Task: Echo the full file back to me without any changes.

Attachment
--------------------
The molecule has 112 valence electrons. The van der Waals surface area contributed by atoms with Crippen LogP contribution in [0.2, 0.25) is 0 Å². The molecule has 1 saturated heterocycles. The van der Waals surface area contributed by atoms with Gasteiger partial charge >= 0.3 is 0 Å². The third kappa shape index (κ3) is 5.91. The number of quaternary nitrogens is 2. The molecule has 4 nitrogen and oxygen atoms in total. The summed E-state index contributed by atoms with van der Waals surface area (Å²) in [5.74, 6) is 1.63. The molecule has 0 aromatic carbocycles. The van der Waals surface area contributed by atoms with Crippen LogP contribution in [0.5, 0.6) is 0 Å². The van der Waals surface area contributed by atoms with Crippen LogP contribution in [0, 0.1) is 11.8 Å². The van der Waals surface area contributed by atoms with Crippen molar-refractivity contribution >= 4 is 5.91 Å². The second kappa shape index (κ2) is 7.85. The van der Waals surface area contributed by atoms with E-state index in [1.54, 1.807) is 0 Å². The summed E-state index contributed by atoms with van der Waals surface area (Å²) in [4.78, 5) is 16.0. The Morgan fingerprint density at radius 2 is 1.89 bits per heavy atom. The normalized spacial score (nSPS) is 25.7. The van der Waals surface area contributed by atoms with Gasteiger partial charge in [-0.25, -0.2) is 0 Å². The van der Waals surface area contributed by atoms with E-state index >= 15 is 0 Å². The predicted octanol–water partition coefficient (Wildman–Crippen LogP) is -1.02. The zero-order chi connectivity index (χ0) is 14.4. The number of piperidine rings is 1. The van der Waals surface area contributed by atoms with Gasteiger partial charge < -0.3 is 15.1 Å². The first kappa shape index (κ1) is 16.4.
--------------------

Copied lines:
The molecule has 112 valence electrons. The van der Waals surface area contributed by atoms with Crippen LogP contribution in [0.2, 0.25) is 0 Å². The molecule has 1 saturated heterocycles. The van der Waals surface area contributed by atoms with Gasteiger partial charge >= 0.3 is 0 Å². The third kappa shape index (κ3) is 5.91. The number of quaternary nitrogens is 2. The molecule has 4 nitrogen and oxygen atoms in total. The summed E-state index contributed by atoms with van der Waals surface area (Å²) in [5.74, 6) is 1.63. The molecule has 0 aromatic carbocycles. The van der Waals surface area contributed by atoms with Crippen LogP contribution in [0.5, 0.6) is 0 Å². The van der Waals surface area contributed by atoms with Crippen LogP contribution in [0, 0.1) is 11.8 Å². The van der Waals surface area contributed by atoms with Crippen molar-refractivity contribution >= 4 is 5.91 Å². The second kappa shape index (κ2) is 7.85. The van der Waals surface area contributed by atoms with E-state index in [1.54, 1.807) is 0 Å². The summed E-state index contributed by atoms with van der Waals surface area (Å²) in [4.78, 5) is 16.0. The Morgan fingerprint density at radius 2 is 1.89 bits per heavy atom. The normalized spacial score (nSPS) is 25.7. The van der Waals surface area contributed by atoms with Gasteiger partial charge in [-0.25, -0.2) is 0 Å². The van der Waals surface area contributed by atoms with E-state index >= 15 is 0 Å². The predicted octanol–water partition coefficient (Wildman–Crippen LogP) is -1.02. The zero-order chi connectivity index (χ0) is 14.4. The number of piperidine rings is 1. The van der Waals surface area contributed by atoms with Gasteiger partial charge < -0.3 is 15.1 Å². The first kappa shape index (κ1) is 16.4.